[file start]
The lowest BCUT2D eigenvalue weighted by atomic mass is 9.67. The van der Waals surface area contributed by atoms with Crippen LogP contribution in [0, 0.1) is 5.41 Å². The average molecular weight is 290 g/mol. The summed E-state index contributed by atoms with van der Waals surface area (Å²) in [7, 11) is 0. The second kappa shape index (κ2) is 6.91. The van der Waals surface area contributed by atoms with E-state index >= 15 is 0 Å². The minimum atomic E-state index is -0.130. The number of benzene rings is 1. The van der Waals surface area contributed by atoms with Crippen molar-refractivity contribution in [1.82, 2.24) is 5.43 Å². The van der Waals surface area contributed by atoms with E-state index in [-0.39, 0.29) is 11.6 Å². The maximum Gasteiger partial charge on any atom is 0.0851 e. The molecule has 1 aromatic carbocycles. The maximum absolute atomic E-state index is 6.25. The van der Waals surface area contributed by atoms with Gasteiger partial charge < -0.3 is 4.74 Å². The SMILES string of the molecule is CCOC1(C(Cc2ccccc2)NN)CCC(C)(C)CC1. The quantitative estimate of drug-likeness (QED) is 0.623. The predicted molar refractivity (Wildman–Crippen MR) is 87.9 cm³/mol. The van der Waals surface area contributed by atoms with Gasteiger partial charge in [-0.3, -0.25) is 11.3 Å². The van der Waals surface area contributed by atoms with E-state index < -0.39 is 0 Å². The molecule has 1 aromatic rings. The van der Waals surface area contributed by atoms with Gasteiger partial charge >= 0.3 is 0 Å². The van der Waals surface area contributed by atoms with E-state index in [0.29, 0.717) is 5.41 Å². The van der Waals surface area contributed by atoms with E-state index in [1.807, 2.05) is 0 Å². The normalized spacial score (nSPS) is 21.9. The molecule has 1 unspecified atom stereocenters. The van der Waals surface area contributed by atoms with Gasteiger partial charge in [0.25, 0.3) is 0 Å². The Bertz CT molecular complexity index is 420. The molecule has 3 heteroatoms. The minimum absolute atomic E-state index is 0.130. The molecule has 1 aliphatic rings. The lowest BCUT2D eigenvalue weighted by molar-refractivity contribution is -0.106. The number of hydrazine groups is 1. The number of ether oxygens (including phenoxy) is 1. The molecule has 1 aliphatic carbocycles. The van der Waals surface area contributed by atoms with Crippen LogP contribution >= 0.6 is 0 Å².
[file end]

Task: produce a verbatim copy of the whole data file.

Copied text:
The lowest BCUT2D eigenvalue weighted by atomic mass is 9.67. The van der Waals surface area contributed by atoms with Crippen LogP contribution in [0, 0.1) is 5.41 Å². The average molecular weight is 290 g/mol. The summed E-state index contributed by atoms with van der Waals surface area (Å²) in [7, 11) is 0. The second kappa shape index (κ2) is 6.91. The van der Waals surface area contributed by atoms with E-state index >= 15 is 0 Å². The minimum atomic E-state index is -0.130. The number of benzene rings is 1. The van der Waals surface area contributed by atoms with Crippen molar-refractivity contribution in [1.82, 2.24) is 5.43 Å². The van der Waals surface area contributed by atoms with E-state index in [-0.39, 0.29) is 11.6 Å². The maximum Gasteiger partial charge on any atom is 0.0851 e. The molecule has 1 aromatic carbocycles. The maximum absolute atomic E-state index is 6.25. The van der Waals surface area contributed by atoms with Gasteiger partial charge < -0.3 is 4.74 Å². The SMILES string of the molecule is CCOC1(C(Cc2ccccc2)NN)CCC(C)(C)CC1. The quantitative estimate of drug-likeness (QED) is 0.623. The predicted molar refractivity (Wildman–Crippen MR) is 87.9 cm³/mol. The van der Waals surface area contributed by atoms with Gasteiger partial charge in [-0.3, -0.25) is 11.3 Å². The van der Waals surface area contributed by atoms with E-state index < -0.39 is 0 Å². The molecule has 1 aromatic rings. The van der Waals surface area contributed by atoms with Gasteiger partial charge >= 0.3 is 0 Å². The van der Waals surface area contributed by atoms with E-state index in [0.29, 0.717) is 5.41 Å². The van der Waals surface area contributed by atoms with E-state index in [1.807, 2.05) is 0 Å². The normalized spacial score (nSPS) is 21.9. The molecule has 1 unspecified atom stereocenters. The van der Waals surface area contributed by atoms with Gasteiger partial charge in [0.25, 0.3) is 0 Å². The Bertz CT molecular complexity index is 420. The molecule has 3 heteroatoms. The minimum absolute atomic E-state index is 0.130. The molecule has 1 aliphatic rings. The lowest BCUT2D eigenvalue weighted by molar-refractivity contribution is -0.106. The number of hydrazine groups is 1. The number of ether oxygens (including phenoxy) is 1. The molecule has 1 aliphatic carbocycles. The van der Waals surface area contributed by atoms with Crippen LogP contribution >= 0.6 is 0 Å².